Mayors in Mallorca job share. Or rather, they job swap. Top-dog musical chairs is a game played out at many a town hall, and it's all thanks to proportional representation and the consequent need for coalition. It does depend, however. Some mayors are secure in their four-year tenure, courtesy of their parties' majorities. Others, whose parties don't have majorities, are not obliged to enter into job-swapping contracts. They form settled coalitions or pacts. They may be perceived, even by other parties, as being the right man or woman to see out the four years.
The job swaps occur because pacts aren't settled. Parties insist on having some mayoral action. Negotiations for forming administrations after municipal elections can depend for their success on agreement to hand over the mayoral wand mid-term. Good consensual democratic stuff, it is really the only way that there can ever be something resembling continuity and control. Without such an arrangement, administrations would never get off the ground. And if they did, they would soon fall back to earth because of the untenable nature of minority government.
The continuity, though, has the inherent potential to be discontinuous. This seems obvious if there is a switch from a mayor representing a particular ideology to one with a different political perspective. The right can hand over to the left, or vice versa. In Arta, there is an example of the former. The El Pi mayor, Tolo Gili, has given way to PSOE's Manolo Galán.
But there may well be continuity. If the agreements for the four years were firm, if the personalities are right, if opposition parties don't cause problems, then even a move from right to left doesn't automatically mean a different course after two years. A further factor is the nature of the municipality. Smaller ones have smaller town halls in terms of councillors and structures. They can function in a more coherent fashion because of their scale, while the self-interests of parties in maintaining their positions of ruling power prevent them from disrupting the concord.
Palma town hall highlights the potential for discontinuity more than others. Its size makes it unique. It functions more like its own government than a mere town hall. The three-way pact of PSOE, Més and Podemos has been exposed as shaky, and the knowledge that there is to be a mayoral job swap has partly contributed to this. For two years, José Hila of PSOE has been a mayor on his way out, while Antoni Noguera of Més has been the mayor-in-waiting: he now only has another month to wait.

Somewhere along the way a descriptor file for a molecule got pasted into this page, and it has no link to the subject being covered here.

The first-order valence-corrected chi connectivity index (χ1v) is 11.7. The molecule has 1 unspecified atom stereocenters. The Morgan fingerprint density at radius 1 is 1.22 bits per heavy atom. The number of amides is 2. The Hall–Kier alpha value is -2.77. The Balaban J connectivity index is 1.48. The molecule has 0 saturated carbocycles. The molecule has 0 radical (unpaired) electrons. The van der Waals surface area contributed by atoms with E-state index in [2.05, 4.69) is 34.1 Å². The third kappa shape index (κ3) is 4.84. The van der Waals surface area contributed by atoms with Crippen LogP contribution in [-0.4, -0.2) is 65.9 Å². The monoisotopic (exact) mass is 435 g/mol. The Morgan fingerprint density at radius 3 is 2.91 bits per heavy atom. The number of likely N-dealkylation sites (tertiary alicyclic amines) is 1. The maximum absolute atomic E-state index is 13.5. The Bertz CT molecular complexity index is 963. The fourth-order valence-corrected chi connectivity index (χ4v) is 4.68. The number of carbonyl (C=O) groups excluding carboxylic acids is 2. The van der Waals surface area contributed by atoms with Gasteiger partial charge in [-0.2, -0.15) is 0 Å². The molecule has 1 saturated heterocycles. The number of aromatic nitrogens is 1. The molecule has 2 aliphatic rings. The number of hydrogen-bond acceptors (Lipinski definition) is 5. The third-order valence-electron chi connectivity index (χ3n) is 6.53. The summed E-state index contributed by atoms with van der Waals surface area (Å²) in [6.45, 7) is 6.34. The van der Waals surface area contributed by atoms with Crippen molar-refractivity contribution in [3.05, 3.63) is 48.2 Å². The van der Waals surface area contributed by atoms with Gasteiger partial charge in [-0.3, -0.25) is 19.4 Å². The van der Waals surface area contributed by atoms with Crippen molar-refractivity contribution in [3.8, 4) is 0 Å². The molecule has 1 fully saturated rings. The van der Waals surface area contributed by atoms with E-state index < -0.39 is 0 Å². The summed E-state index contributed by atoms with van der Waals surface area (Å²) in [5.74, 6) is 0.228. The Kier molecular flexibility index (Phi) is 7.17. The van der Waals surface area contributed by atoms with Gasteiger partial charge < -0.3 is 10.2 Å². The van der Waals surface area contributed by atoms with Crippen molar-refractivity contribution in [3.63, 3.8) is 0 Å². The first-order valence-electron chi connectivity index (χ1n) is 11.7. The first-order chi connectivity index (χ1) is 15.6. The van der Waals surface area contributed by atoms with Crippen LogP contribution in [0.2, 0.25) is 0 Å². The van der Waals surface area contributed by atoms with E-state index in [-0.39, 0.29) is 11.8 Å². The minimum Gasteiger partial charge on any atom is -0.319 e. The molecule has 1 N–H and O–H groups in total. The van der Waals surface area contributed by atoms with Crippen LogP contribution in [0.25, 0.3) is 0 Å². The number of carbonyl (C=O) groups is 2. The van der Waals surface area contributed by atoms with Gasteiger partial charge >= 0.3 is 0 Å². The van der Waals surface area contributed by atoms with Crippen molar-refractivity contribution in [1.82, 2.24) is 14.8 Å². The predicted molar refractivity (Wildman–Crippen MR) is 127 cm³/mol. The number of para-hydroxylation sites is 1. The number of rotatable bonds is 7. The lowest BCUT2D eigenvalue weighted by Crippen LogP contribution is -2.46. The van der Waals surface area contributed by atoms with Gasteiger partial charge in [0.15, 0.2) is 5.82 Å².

In a similar way to the Balearic government, Palma has departments which are controlled by the different parties. There may on the face of it be accord, consensus and so on, but the reality is something else. The conflicts this party control of portfolios causes are no better demonstrated than with new bylaws for terraces and illegal street selling. PSOE have clashed with Podemos. The impending change of mayor only complicates the situation.
There is additional complication because of Noguera's implication with the Més contracts' affair. The opposition Partido Popular, in any event keen to do anything possible to disrupt the pact, has made overtures to PSOE to keep Noguera out. Although an agreement exists, when it comes to the moment for the handover, there still has to be a vote of councillors to elect the new mayor. The PP won't succeed in its attempt because Hila and PSOE would be crucified by supporters were there to be such a volte-face.
The Palma case also raises questions as to the roles of outgoing and incoming mayors over the first two years of an administration. Noguera, with his responsibility for the model of the city, positioned himself as a virtual mayor. There is nothing more important for a mayor than the vision he has for a municipality. So, Noguera has spent two years preparing for the job. Hila will take over this model of the city portfolio. Will his vision be the same and how well might he take being told by Noguera that it will be?
Alaro is clearly a much smaller town hall, but in Guillem Balboa there is a situation similar to Noguera. The opposition Junts per Alaro has openly accused Balboa of having spent the time leading up to taking over as mayor next month in dedicating himself more to being the future mayor than being the councillor for urban planning. Oppositions do of course make such observations. Balboa refutes the claim, but is it so surprising that he might have been?
Job-swapping mayors good for democracy? Possibly they are, so long as there is continuity. That can of course all disappear because of new elections, but in the meantime, consider Llucmajor. They're on to their second mayor, and there's a third yet to come.